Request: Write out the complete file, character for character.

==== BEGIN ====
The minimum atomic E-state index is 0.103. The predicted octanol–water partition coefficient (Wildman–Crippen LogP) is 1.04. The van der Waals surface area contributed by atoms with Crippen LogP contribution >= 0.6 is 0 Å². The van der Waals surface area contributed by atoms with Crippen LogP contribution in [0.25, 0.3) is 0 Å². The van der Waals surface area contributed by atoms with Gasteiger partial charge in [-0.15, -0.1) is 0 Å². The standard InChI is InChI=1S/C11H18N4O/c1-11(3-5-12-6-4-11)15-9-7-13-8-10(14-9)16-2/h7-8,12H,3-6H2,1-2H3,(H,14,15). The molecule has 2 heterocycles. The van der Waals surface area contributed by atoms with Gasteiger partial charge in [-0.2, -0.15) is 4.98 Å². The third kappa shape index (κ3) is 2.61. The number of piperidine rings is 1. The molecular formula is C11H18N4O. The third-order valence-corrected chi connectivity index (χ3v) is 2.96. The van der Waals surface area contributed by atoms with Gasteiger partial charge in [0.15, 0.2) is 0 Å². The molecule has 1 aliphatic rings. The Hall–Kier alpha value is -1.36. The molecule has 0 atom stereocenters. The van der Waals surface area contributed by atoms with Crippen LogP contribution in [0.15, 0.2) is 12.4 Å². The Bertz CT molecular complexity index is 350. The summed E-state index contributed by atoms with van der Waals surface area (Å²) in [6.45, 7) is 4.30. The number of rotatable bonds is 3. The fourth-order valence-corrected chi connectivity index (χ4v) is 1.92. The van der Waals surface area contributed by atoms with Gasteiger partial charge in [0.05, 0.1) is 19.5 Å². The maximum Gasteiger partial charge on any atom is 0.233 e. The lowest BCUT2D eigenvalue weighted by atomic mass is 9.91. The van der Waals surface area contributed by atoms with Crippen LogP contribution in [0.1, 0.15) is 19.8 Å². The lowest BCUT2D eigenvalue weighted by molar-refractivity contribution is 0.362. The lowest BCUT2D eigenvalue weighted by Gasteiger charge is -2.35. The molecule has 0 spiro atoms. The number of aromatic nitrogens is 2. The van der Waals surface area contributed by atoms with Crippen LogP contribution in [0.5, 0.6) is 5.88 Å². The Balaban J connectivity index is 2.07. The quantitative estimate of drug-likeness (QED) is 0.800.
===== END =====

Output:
The minimum atomic E-state index is 0.103. The predicted octanol–water partition coefficient (Wildman–Crippen LogP) is 1.04. The van der Waals surface area contributed by atoms with Crippen LogP contribution >= 0.6 is 0 Å². The van der Waals surface area contributed by atoms with Crippen LogP contribution in [0.25, 0.3) is 0 Å². The van der Waals surface area contributed by atoms with Gasteiger partial charge in [-0.15, -0.1) is 0 Å². The standard InChI is InChI=1S/C11H18N4O/c1-11(3-5-12-6-4-11)15-9-7-13-8-10(14-9)16-2/h7-8,12H,3-6H2,1-2H3,(H,14,15). The molecule has 2 heterocycles. The van der Waals surface area contributed by atoms with Gasteiger partial charge in [-0.2, -0.15) is 4.98 Å². The third kappa shape index (κ3) is 2.61. The number of piperidine rings is 1. The molecular formula is C11H18N4O. The third-order valence-corrected chi connectivity index (χ3v) is 2.96. The van der Waals surface area contributed by atoms with Gasteiger partial charge in [0.15, 0.2) is 0 Å². The molecule has 1 aliphatic rings. The Hall–Kier alpha value is -1.36. The molecule has 0 atom stereocenters. The van der Waals surface area contributed by atoms with Crippen LogP contribution in [0.15, 0.2) is 12.4 Å². The Bertz CT molecular complexity index is 350. The summed E-state index contributed by atoms with van der Waals surface area (Å²) in [6.45, 7) is 4.30. The number of rotatable bonds is 3. The fourth-order valence-corrected chi connectivity index (χ4v) is 1.92. The van der Waals surface area contributed by atoms with Gasteiger partial charge in [0.05, 0.1) is 19.5 Å². The maximum Gasteiger partial charge on any atom is 0.233 e. The lowest BCUT2D eigenvalue weighted by atomic mass is 9.91. The van der Waals surface area contributed by atoms with Crippen LogP contribution in [0.1, 0.15) is 19.8 Å². The lowest BCUT2D eigenvalue weighted by molar-refractivity contribution is 0.362. The lowest BCUT2D eigenvalue weighted by Gasteiger charge is -2.35. The molecule has 0 spiro atoms. The number of aromatic nitrogens is 2. The van der Waals surface area contributed by atoms with Crippen LogP contribution in [0.5, 0.6) is 5.88 Å². The Balaban J connectivity index is 2.07. The quantitative estimate of drug-likeness (QED) is 0.800.